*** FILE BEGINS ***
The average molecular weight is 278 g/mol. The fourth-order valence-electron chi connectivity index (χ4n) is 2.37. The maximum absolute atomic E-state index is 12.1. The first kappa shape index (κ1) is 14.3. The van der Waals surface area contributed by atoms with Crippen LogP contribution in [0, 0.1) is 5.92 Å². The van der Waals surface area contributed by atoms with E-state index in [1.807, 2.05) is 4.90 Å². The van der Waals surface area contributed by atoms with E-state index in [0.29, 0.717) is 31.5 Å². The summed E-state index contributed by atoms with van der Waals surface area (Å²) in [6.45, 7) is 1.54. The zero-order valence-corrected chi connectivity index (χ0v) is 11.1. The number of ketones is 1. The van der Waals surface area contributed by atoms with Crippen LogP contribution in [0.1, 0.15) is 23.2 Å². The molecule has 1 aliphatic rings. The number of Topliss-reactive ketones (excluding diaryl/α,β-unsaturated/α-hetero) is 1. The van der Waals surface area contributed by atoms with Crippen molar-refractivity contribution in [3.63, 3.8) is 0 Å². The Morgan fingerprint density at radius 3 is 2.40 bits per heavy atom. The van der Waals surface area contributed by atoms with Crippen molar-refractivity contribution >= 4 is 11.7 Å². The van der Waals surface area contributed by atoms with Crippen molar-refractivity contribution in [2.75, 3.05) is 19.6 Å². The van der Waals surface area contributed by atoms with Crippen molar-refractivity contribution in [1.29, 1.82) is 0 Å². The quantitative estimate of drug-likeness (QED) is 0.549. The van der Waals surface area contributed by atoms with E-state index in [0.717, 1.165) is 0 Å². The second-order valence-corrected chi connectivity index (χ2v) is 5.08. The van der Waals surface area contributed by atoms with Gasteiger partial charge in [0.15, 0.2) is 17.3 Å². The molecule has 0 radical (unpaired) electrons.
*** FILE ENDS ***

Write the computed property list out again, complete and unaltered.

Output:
The average molecular weight is 278 g/mol. The fourth-order valence-electron chi connectivity index (χ4n) is 2.37. The maximum absolute atomic E-state index is 12.1. The first kappa shape index (κ1) is 14.3. The van der Waals surface area contributed by atoms with Crippen LogP contribution in [0, 0.1) is 5.92 Å². The van der Waals surface area contributed by atoms with E-state index in [1.807, 2.05) is 4.90 Å². The van der Waals surface area contributed by atoms with E-state index in [0.29, 0.717) is 31.5 Å². The summed E-state index contributed by atoms with van der Waals surface area (Å²) in [6.45, 7) is 1.54. The zero-order valence-corrected chi connectivity index (χ0v) is 11.1. The number of ketones is 1. The van der Waals surface area contributed by atoms with Crippen LogP contribution in [0.1, 0.15) is 23.2 Å². The molecule has 1 aliphatic rings. The number of Topliss-reactive ketones (excluding diaryl/α,β-unsaturated/α-hetero) is 1. The van der Waals surface area contributed by atoms with Crippen molar-refractivity contribution in [3.63, 3.8) is 0 Å². The Morgan fingerprint density at radius 3 is 2.40 bits per heavy atom. The van der Waals surface area contributed by atoms with Crippen molar-refractivity contribution >= 4 is 11.7 Å². The van der Waals surface area contributed by atoms with Crippen molar-refractivity contribution in [2.75, 3.05) is 19.6 Å². The van der Waals surface area contributed by atoms with Crippen molar-refractivity contribution in [1.29, 1.82) is 0 Å². The quantitative estimate of drug-likeness (QED) is 0.549. The van der Waals surface area contributed by atoms with E-state index in [0.717, 1.165) is 0 Å². The second-order valence-corrected chi connectivity index (χ2v) is 5.08. The van der Waals surface area contributed by atoms with Gasteiger partial charge in [0.15, 0.2) is 17.3 Å². The molecule has 0 radical (unpaired) electrons.